The new Great Barrier Reef report indicates that 91 per cent of surveyed reefs along the landmark have endured coral bleaching.
The summer 2021-2022 snapshot was quietly published by the Great Barrier Reef Marine Park Authority (GBRMPA) after weeks of delays and whispers that it would be released after the Federal election on May 21.
The report was released this week and it reveals that rising water temperatures have caused bleaching along 2,300km worth of reefs.
It also confirmed it was the sixth mass bleaching event since 1998 and the fourth mass bleaching event since 2016.
The Guardian reports the worst affected areas were primarily popular tourist hot spots, while 719 reefs between the Torres Strait and the Capricorn Bunker Group, east of Gladstone and the Great Barrier Reef Marine Park were all bleached.
“Unfortunately, the events that cause disturbances on the reef are becoming more frequent, leaving less time for coral recovery.”
This is also the first mass bleaching event to occur under La Niña.
In March, the authority’s chief scientist Dr David Wachenfeld disclosed to The Guardian that bleaching was not supposed to happen during La Niña conditions.
"The climate is changing and the planet and the reef is about 1.5 degrees centigrade warmer than it was 150 years ago,” he said.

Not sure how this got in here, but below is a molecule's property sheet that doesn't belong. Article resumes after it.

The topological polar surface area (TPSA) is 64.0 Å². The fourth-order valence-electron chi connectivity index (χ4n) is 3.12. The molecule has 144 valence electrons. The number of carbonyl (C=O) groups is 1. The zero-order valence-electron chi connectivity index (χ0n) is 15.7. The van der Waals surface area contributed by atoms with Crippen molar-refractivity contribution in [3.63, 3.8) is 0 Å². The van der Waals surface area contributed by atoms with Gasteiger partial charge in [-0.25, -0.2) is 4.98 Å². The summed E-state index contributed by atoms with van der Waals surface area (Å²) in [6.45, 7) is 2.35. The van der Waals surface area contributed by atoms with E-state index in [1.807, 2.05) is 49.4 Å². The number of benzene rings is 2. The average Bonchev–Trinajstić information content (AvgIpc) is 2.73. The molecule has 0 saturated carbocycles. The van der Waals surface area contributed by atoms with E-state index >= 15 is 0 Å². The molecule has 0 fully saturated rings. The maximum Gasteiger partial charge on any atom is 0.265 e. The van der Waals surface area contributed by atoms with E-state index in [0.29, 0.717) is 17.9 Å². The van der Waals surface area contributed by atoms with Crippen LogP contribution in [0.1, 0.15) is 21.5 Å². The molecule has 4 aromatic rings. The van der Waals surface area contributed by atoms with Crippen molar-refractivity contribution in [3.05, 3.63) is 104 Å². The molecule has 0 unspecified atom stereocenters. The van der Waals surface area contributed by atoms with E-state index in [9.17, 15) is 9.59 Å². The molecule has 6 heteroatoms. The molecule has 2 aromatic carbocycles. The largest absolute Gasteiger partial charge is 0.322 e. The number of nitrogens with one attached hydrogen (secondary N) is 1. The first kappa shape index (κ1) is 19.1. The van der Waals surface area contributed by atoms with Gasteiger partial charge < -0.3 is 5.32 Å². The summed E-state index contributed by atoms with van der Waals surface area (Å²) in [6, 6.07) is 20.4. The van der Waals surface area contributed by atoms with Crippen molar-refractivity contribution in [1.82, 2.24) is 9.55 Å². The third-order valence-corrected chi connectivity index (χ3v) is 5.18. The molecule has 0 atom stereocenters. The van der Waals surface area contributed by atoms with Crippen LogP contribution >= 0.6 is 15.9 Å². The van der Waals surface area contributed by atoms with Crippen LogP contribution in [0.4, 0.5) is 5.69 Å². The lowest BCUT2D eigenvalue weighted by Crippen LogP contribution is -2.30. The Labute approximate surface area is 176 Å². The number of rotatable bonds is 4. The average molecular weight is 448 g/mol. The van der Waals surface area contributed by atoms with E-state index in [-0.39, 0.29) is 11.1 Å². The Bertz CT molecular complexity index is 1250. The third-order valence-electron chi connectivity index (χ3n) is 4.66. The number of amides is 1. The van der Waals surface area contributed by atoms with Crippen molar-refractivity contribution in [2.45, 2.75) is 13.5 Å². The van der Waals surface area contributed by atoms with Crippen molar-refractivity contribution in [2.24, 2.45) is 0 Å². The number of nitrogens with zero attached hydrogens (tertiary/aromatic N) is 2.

“Because of that, the weather is changing. Unexpected events are now to be expected. Nothing surprises me any more.”
Campaign manager with the Australian Marine Conservation Society Lissa Schindler said the report was ‘devastating’, and bleaching along the reef is becoming more frequent.
She said: “This was a La Nina year, normally characterised by more cloud cover and rain.
“It should have been a welcome reprieve for our reef to help it recover and yet the snapshot shows more than 90% of the reefs surveyed exhibited some bleaching.
“Although bleaching is becoming more and more frequent, this is not normal and we should not accept that this is the way things are. We need to break the norms that are breaking our reef.”
Schindler also demanded that both major Australian political parties make bigger emission reductions by 2030 if they want any chance to save the reef.
She added: “By taking the action required and embracing the huge opportunities of the renewable energy revolution in Australia, we can help protect tens of thousands of reef jobs and create thousands more in clean energy.”
Featured Image Credit: Alamy
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